The latest:

The U.S. Travel Association said the ongoing closure of the land borders with Canada and Mexico is costing U.S. businesses an estimated $1.5 billion a month in “travel exports,” which the association defines as spending by foreign residents while visiting the U.S.

Canada reopened its air, land and sea borders to Americans fully vaccinated against COVID-19 on Aug. 9. However, the ban on non-essential land travel from Canada and Mexico to the United States was extended last Monday for a 19th month, until Oct. 21.

“My constituents are deeply frustrated by this, particularly given the trade and the relationships that people have across the border,” Michigan Sen. Gary Peters said last week during national security hearings with Homeland Security Secretary Alejandro Mayorkas.

“We are very mindful of the economic consequences, and not only the economic consequences but the consequences on family members who haven’t seen one another for quite some time,” Mayorkas replied.

He said the progression of the delta variant of the coronavirus “is not yet where we need it to be” in the U.S., and that there are communities near the U.S.-Mexico border that are also suffering as a result of the closure.

“We are looking at the situation, not only at the ports of entry on our northern border, but also on our southern border,” Mayorkas said.

WATCH | CBC News Network’s business panel looks at proof-of-vaccination policies:

Pandemic recovery | Business Panel

Our weekend business panel discusses what’s needed for economic recovery and growth after the 44th general election. 13:15

“We have heard similar concerns with respect to border communities on the South and the impact, economic and family impact, of the restrictions. We are looking at what we can do operationally, and we are moving in a very sequential and controlled manner.”

Canada, meanwhile, remains the largest single U.S. export market, accounting for nearly 18 per cent of all American goods sent out of the country last year. The two countries trade $1.7 billion worth of goods and services each day, for a total of $614.9 billion in 2020.


What’s happening across Canada

WATCH | Canada’s top doctor on COVID-19 vaccines for children:

Tam is asked to advise parents considering COVID-19 vaccines for children

A reporter asks Dr. Theresa Tam, Canada’s chief public health officer, for her advice to parents considering vaccinating their children once the COVID-19 vaccine becomes available to those younger than 12. 4:01

  • N.L. reports 14 new case as 80 per cent of eligible residents now fully vaccinated.

What’s happening around the world

As of Sunday morning, more than 231.6 million cases of COVID-19 had been reported worldwide, according to Johns Hopkins University’s case tracking tool, which collects data from around the world. The reported global death toll stood at more than 4.7 million.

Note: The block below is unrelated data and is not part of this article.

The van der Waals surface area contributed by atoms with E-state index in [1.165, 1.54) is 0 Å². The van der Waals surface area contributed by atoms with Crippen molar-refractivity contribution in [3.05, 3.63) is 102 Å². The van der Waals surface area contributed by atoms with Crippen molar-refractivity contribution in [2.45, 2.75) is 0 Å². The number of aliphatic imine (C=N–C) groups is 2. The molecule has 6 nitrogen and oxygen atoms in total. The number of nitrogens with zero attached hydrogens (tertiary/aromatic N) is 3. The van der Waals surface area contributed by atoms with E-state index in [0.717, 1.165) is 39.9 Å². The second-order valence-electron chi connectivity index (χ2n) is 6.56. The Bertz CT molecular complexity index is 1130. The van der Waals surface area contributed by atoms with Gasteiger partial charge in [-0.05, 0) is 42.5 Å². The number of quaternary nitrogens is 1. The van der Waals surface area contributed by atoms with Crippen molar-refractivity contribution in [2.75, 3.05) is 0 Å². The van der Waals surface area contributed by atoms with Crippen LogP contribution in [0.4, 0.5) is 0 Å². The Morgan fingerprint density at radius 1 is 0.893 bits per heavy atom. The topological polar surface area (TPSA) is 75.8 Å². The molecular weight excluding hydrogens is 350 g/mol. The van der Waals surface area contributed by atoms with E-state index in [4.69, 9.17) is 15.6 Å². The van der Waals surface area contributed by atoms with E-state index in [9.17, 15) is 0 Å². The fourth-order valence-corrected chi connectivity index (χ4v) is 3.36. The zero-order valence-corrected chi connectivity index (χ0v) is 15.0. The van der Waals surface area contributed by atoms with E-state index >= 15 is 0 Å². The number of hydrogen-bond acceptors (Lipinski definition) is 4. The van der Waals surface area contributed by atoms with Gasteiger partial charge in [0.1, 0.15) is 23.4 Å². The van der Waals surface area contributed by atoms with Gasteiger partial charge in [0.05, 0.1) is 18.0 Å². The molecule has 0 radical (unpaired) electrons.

In Europe, Russian President Vladimir Putin announced in mid-September that he would have to spend a “few days” in self-isolation after dozens of people in his entourage fell ill with COVID-19.

The results of his time away from official duties, after he cancelled his trip to Tajikistan for a security summit, could be seen in photos released on Sunday, showing him fishing in Siberia.

Putin has cultivated a macho image, appealing to many Russians, and has previously been pictured riding a horse bare-chested and in sun glasses, as well as carrying a hunting rifle and piloting a fighter jet.

Russian President Vladimir Putin fishes during a short vacation at an unknown location in Siberia, Russia, in this undated photo taken this month and released on Sunday. (Alexei Druzhinin/Kremlin/Reuters)

In Asia, China has provided more than 1.25 billion doses of COVID-19 vaccines to other countries, Foreign Minister Wang Yi said on Sunday. President Xi Jinping announced recently that China will provide a total of two billion doses of vaccines for the rest of the world by the end of this year.

In the Asia-Pacific region, Australia’s most populous state of New South Wales recorded 961 new locally acquired cases of COVID-19 and nine deaths, government data showed on Sunday.

The state’s first dose vaccination rate has climbed to 85.2 per cent of its population over 16 years of age, while 59.1 per cent of the population has had their second doses.

New South Wales is expected to relax harsh lockdown restrictions that have been in place since June, when its population reaches 80 per cent double vaccinated some time in November.

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